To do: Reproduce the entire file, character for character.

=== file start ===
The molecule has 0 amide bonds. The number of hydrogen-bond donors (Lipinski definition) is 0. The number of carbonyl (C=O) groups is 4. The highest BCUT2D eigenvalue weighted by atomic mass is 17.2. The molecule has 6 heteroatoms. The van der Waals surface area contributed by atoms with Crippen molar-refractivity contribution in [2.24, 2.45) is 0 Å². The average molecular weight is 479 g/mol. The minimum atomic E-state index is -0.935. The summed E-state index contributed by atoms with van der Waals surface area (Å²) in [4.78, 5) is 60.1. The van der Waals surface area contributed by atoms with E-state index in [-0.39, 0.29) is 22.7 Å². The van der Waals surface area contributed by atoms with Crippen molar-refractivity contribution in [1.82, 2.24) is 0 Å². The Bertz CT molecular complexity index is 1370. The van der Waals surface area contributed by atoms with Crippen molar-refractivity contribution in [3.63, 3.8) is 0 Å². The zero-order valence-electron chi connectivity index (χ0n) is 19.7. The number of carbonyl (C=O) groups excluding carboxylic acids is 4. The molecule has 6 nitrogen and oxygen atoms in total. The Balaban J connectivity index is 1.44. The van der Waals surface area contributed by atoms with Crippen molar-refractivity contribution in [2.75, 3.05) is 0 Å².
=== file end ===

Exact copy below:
The molecule has 0 amide bonds. The number of hydrogen-bond donors (Lipinski definition) is 0. The number of carbonyl (C=O) groups is 4. The highest BCUT2D eigenvalue weighted by atomic mass is 17.2. The molecule has 6 heteroatoms. The van der Waals surface area contributed by atoms with Crippen molar-refractivity contribution in [2.24, 2.45) is 0 Å². The average molecular weight is 479 g/mol. The minimum atomic E-state index is -0.935. The summed E-state index contributed by atoms with van der Waals surface area (Å²) in [4.78, 5) is 60.1. The van der Waals surface area contributed by atoms with E-state index in [-0.39, 0.29) is 22.7 Å². The van der Waals surface area contributed by atoms with Crippen molar-refractivity contribution in [1.82, 2.24) is 0 Å². The Bertz CT molecular complexity index is 1370. The van der Waals surface area contributed by atoms with Crippen molar-refractivity contribution in [3.63, 3.8) is 0 Å². The zero-order valence-electron chi connectivity index (χ0n) is 19.7. The number of carbonyl (C=O) groups excluding carboxylic acids is 4. The molecule has 6 nitrogen and oxygen atoms in total. The Balaban J connectivity index is 1.44. The van der Waals surface area contributed by atoms with Crippen molar-refractivity contribution in [2.75, 3.05) is 0 Å².